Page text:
We’re still doing stuff!

We have taken this time to retool, reorganize, refurnish, and realign our practice. We will have new content on our personal sites some day but in the meantime join us for our casual Thursday afternoon chats via Zoom. Some random images from the past week at the studio.

I finished [some of] my taxes! Janet sometimes leaves me notes.
ArtFulfill recently acquire the Rocket Porta Via espresso machine. It packs up into its own road case with all of its accessories other than a coffee grinder! I doubt this product was never meant to be sold at a profit or at high volume and the manufacturer incorrectly sells it as a weekend getaway espresso machine for rich people. In reality, it’s a performance art prop or something that we could use at trade shows. Imagine a forester or a photographer setting up at a forestry or wedding trade show (respectively . . . ?) and instead of having booth walls covered in displays and brochure stands you met a forester or photographer and he or she just had a conversation with you while making you a cappuccino.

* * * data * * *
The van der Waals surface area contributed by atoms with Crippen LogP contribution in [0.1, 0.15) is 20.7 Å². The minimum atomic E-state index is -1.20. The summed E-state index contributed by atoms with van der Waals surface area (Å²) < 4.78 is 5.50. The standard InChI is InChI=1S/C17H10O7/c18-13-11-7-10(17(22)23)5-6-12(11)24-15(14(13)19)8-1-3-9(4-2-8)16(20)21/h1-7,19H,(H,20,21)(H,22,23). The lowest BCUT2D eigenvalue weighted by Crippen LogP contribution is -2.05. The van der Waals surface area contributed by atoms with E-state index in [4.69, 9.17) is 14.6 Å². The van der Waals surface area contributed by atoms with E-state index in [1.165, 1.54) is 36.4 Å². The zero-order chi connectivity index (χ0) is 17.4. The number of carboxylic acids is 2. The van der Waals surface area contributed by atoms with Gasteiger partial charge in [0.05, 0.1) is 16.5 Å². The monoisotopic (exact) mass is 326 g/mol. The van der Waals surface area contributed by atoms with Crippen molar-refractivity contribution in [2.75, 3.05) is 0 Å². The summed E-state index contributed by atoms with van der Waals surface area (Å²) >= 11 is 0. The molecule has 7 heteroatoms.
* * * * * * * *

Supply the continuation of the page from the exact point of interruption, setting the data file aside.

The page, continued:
Still a bit messy but we’ve been tidying up in the studio. Our friends at RGO hooked us up with half a dozen Steelcase Universal storage cabinets with five out of six going into the studio and it kicked off a tidying frenzy. Now all of the lighting and electrical equipment used for shooting in the studio is right next to the shooting space and we’ve been able to move most of my unstructured special “projects” into carefully organized bins out of sight.
Janet borrowed her sister’s ukulele and has been practicing on it. MY DOG HAS FLEAS! =)
And Janet doing an art fulfillment project of her own. Our studio has been slowly adding a number of decommissioned enterprise class workstations and upgrading them for modern tasks. She’s going from her ten year old 12core, 3.2GHz PCIe 2.0 machine to a [currently] 16 core 3Ghz PCIe 3.0 machine with the ability to upgrade to 512GB of memory and 24 cores/48 threads with all cores utilized at 3.2Ghz for very little money. The machines we look for support DDR3 fully buffered memory as this is being sold off by data centres for a dollar or two per gigabyte and a lot of Janet’s work is memory intensive. Furthermore, using computers with dual sockets allows for easier heat dissipation; instead of all cores on a single chip that generates 225+ Watts of heat the cores can be spread across two sockets with usually no more that 150W per socket and much more room to move air between them. The result is a computer with the computational power of a current Mac Pro for over $10,000 less.